Mothers Of Lost Children – Indiana

Support for Noncustodial Indiana Moms

Archive for November 2009

Children Who Witness Abuse or are Abused Need Help in Indiana: Will Anybody Listen?

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This article is from The Guardian in the United Kingdom.  However, with the lack of concern about domestic violence in Indiana and it’s affects on children, a program definitely needs to started here like this.  And while having school children learn about what is right and wrong, make the state legislators, all family court judges, and CPS/DSC personnel, who continue to turn their back on abuse if custody is involved, get some training on this also.  They all seem blind to the fact children are horribly affected by this….they don’t seem to care.  Family court judges willingly hand full custody to abusers here in Indiana, and refuse to consider bona fide abuse and expert testimony in their decisions.  Someone in this state has got to step up and do what is right for the children here.

What role should teachers have in preventing domestic violence?

Classes about abusive relationships are to become compulsory for children as young as five. Chris Keates says they could break the cycle of misery in homes

    Domestic violence. Photograph: Christopher ThomondDomestic violence and bullying are about the exploitation of power differentials.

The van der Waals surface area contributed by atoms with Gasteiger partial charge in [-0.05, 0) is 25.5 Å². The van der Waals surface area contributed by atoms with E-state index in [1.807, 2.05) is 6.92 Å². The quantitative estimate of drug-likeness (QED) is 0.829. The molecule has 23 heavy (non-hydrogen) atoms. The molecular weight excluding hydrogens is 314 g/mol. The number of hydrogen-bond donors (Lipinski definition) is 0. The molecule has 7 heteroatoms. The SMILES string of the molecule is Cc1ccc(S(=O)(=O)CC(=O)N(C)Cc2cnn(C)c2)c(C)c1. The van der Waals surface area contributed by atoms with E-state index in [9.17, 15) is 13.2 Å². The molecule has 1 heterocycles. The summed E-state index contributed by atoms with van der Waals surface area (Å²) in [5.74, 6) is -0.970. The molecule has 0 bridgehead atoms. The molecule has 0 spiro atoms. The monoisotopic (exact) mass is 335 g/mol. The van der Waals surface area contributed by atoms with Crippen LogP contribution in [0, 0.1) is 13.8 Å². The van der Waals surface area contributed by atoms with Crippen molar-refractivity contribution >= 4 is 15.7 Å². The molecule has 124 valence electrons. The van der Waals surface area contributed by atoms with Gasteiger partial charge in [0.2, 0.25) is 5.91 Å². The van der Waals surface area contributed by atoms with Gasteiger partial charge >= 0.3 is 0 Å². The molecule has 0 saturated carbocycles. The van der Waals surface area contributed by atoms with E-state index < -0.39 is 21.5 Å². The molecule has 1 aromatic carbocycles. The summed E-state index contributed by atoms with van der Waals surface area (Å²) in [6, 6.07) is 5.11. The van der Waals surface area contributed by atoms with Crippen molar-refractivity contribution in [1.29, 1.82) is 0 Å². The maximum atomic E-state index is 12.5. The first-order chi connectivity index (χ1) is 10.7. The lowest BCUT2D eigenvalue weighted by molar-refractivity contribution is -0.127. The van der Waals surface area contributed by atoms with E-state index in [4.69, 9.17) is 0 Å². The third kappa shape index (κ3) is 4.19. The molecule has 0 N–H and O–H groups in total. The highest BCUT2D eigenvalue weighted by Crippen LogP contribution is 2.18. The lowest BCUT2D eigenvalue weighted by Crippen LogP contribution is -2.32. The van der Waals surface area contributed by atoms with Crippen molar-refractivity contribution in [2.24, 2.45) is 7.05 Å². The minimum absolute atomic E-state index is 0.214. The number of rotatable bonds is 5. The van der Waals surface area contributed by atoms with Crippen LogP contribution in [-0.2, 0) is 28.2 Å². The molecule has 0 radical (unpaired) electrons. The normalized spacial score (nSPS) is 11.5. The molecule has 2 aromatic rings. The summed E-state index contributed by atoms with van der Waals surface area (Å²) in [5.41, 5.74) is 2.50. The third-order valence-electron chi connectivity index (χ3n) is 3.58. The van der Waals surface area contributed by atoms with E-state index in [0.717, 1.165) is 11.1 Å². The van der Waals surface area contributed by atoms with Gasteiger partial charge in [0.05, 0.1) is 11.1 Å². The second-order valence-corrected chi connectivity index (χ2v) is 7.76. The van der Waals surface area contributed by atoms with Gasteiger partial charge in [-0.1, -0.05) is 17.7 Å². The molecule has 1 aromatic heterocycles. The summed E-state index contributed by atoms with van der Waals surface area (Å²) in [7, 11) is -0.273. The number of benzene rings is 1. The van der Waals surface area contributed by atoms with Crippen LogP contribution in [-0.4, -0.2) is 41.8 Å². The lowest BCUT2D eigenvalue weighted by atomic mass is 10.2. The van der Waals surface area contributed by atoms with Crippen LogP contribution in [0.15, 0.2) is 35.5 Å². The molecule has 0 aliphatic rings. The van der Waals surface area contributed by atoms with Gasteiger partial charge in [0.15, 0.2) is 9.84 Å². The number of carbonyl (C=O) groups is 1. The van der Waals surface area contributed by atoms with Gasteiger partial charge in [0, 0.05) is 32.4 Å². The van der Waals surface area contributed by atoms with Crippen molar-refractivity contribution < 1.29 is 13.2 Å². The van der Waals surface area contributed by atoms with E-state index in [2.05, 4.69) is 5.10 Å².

Evidence demonstrates that one in four women will experience some form of domestic violence during their lifetime. What is often overlooked is the impact of this abuse on the thousands of children and young people who witness, experience and in some cases perpetuate this violence.

    We know that the experience of domestic violence manifests itself in the behaviour of school pupils in a variety of ways. Children and young people who live in domestic abuse situations may have an increased risk of being bullied or be unable to fully participate in school life. Their anger and distress may also lead them to bully other pupils, and educational attainment often suffers.

    To argue, as some have done, that tackling domestic violence should not fall within schools‘ remit is to miss the point. The teaching union Nasuwt believes that educating young people about healthy relationships and tackling bullying, violence and other inappropriate behaviour towards women and young girls is central to schools’ purpose.

    The Nasuwt was the first union to launch a programme of work on prejudice-related bullying, and has worked closely with the TUC on tackling violence against women in the workplace. We have been at the forefront of raising this problem and have ensured it is included in government anti-bullying guidance.